Environmentally Preferable Paper Defined
EPAT defines environmentally preferable paper in terms of seven interconnected desired outcomes that represent opportunities for improvement:
Efficient use and conservation of raw materials
Minimization of waste
Conservation of natural systems
Community and human well-being
Credible reporting and verification
Specifying and purchasing environmentally preferable paper requires the consideration of many variables. EPAT makes that possible by providing the most comprehensive information and a user-friendly interface for determining paper products that best meets the environmental objectives of your organization.
Efficient Use and Conservation of Raw Materials
Efficient use means using fewer resources per unit of output in production.Conservation refers to carefully or sparingly using materials. Raw materials, in the case of paper, include fiber, clay, chemicals and other constituents that factor into all aspects of paper production, including the production of energy. Some of these raw materials may be renewable, such as wood fiber. Others can only be used by depleting relatively finite resources over time.
A desired outcome of environmentally preferable paper is that the renewable raw materials used to produce paper are employed as efficiently as knowledge and technology allows. Over time, the goal is to reduce depletion of nonrenewable raw materials and use sustainable alternatives.
Minimization of Waste
Paper products by their nature have limited life spans, at the end of which they often become waste without any value. Waste creation can be delayed through product reuse, or avoided entirely through recycling or composting at the end of the product’s life. Thoughtful product design is critical to ensuring that paper products do not become waste.
A desired outcome of environmentally preferable paper is that paper products are designed for appropriate longevity and reuse, and are created so that their components can be retained within closed-loop or recycling/recovery systems.
Conservation of Natural Systems
Natural systems are the dynamic processes of nature that provide and sustain the common resources that living beings require. Natural systems of particular relevance to paper production are the forested ecosystems of the world that produce fiber and other products that improve people’s lives. They also simultaneously provide other benefits and services such as clean air and water, biodiversity and climate regulation. Conservation requires careful management of the use of natural systems such as forests to ensure that they continue to function and produce a full range of benefits over time.
A desired outcome of environmentally preferable paper is that the forests and other natural systems that provide raw material for paper are conserved in a manner that protects unique natural values, restores degraded ecosystems to a functioning state, and ensures the sustainable flow of products and services.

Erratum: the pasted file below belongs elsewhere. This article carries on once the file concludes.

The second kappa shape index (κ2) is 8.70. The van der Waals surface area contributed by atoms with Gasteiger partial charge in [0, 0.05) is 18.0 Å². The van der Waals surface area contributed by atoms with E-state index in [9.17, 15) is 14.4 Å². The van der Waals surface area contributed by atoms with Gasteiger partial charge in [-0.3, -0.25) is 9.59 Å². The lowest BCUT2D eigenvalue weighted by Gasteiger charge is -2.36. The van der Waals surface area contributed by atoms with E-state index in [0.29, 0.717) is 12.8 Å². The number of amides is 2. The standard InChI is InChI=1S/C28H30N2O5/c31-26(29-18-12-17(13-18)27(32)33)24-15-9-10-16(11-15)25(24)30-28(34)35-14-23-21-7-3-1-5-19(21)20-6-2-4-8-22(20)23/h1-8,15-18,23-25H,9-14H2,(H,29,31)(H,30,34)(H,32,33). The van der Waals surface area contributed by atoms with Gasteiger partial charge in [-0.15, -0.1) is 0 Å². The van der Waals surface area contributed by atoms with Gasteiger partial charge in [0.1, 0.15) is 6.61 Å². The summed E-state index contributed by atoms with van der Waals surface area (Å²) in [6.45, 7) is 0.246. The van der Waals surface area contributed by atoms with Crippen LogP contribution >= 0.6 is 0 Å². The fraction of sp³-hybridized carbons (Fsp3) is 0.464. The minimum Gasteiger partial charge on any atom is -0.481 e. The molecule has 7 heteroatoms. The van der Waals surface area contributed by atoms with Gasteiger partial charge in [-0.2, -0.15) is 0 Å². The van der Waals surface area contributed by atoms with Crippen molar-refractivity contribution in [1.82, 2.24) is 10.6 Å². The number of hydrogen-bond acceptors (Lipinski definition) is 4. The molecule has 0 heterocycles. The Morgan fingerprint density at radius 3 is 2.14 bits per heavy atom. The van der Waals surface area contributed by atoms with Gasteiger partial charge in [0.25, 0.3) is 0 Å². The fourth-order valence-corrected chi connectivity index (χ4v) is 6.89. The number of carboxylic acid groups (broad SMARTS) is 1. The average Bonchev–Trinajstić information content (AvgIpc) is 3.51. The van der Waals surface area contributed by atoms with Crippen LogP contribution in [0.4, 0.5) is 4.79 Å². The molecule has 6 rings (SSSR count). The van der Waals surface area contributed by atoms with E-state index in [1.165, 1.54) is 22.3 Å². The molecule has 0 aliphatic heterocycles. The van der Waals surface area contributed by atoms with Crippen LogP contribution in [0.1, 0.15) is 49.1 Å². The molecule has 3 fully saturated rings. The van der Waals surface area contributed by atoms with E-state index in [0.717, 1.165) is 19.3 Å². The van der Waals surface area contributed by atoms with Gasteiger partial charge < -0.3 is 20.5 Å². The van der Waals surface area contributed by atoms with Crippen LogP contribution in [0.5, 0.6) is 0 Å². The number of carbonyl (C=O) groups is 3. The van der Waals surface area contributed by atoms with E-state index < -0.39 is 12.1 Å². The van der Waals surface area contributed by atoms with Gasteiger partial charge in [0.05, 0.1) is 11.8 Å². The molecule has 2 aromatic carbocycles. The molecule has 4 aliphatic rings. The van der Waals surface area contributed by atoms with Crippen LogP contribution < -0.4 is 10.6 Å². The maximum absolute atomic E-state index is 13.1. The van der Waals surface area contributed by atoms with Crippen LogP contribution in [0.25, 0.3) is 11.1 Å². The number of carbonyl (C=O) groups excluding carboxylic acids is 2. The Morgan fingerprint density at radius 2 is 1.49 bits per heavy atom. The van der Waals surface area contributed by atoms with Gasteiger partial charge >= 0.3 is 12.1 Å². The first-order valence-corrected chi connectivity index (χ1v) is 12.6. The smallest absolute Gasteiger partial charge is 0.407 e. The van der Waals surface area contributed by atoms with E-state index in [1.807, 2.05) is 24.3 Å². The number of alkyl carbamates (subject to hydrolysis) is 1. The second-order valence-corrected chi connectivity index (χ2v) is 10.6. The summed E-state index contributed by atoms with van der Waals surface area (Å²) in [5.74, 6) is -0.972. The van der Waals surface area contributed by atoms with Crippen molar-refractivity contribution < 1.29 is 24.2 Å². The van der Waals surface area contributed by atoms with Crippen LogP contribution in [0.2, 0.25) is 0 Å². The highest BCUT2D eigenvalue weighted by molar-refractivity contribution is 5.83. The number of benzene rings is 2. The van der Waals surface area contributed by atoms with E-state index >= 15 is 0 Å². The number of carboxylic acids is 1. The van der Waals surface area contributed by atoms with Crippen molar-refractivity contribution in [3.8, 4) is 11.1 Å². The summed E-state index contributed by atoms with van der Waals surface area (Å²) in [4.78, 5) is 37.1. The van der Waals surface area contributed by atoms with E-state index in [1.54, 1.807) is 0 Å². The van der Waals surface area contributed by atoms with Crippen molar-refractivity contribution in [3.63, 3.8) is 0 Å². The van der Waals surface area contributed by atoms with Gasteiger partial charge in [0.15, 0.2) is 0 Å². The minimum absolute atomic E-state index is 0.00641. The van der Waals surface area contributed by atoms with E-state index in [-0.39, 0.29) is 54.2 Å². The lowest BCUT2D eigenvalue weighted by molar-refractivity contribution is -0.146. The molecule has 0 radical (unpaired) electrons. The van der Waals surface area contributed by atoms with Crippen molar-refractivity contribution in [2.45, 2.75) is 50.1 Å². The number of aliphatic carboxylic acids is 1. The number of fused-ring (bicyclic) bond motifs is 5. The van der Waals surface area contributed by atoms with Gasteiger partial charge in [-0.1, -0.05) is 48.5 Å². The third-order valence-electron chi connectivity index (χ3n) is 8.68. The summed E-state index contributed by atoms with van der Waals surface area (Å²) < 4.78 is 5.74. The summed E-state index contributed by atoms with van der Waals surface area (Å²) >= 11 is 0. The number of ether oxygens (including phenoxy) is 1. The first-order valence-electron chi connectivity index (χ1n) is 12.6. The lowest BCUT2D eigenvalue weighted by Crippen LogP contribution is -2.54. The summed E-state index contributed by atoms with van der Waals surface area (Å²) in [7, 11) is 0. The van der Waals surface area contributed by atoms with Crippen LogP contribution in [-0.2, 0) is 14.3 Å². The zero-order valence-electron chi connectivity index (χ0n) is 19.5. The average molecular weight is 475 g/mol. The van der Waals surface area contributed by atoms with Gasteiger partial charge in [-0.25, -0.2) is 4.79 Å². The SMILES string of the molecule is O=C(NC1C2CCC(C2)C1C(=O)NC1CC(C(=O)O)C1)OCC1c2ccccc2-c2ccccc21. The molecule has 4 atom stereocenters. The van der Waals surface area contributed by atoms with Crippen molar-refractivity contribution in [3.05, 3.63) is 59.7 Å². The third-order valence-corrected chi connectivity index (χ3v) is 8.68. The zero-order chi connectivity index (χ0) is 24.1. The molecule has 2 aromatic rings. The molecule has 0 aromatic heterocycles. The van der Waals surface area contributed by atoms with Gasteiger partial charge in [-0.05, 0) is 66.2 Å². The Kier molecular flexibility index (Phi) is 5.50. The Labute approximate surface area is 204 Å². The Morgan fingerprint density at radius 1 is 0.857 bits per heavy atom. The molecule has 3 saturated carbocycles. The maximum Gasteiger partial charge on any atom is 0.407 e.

The production of paper creates concentrations of substances that can negatively affect air, water, earth and climate. These substances include air emissions and pollutants such as mercury, greenhouse gas emissions, water effluent such as adsorbable organic halides and total suspended solids, and solid waste such as boiler ash and effluent sludge. Advances in knowledge have resulted in cleaner paper production in many new and refurbished facilities. As new ideas and technologies continue to emerge, opportunities for cleaner production will continue to improve over time.
A desired outcome for environmentally preferable paper is that the negative impacts of paper production on water, air, earth and climate are minimized and eventually eliminated.
Community and Human Well-being
At a very fundamental level, community and human well-being refers to the ability of people to meet their basic human needs both individually and through the communities to which they belong. These basic needs, and community and human well-being in general, can and have been defined through a wide range of indicators. More broadly, sustainable development meets the needs of people today without compromising the ability of future generations to meet their own needs.
A desired outcome for environmentally preferable paper is that the complex chain of paper production—from forest management to product creation—has positive benefits to the well-being of individuals, communities and cultures.
Credible Reporting and Verification
Specifying and purchasing environmentally preferable paper requires credible information by which purchasers can make decisions. This requires transparent reporting and credible, independent verification of information to assure buyers that eligible suppliers of paper meet specific performance characteristics of environmentally preferable paper.
A desired outcome for environmentally preferable paper is that standardized, independently verified information on the key attributes of environmentally preferable paper is available to purchasers.
The desired outcomes of environmentally preferable paper cannot be achieved unless there is sufficient value throughout the supply chain to foster continual innovation and change. Ongoing improvement must be economically viable to all companies involved, and options for increasing the supply of environmentally preferable paper must be seen as profitable. The desired outcome approach to environmentally preferable paper provides opportunities for rewarding technical progress through innovation and adaptation.
A desired outcome for environmentally preferable paper is that continuous improvement in the environmental performance of paper is supported by concurrent economic incentives.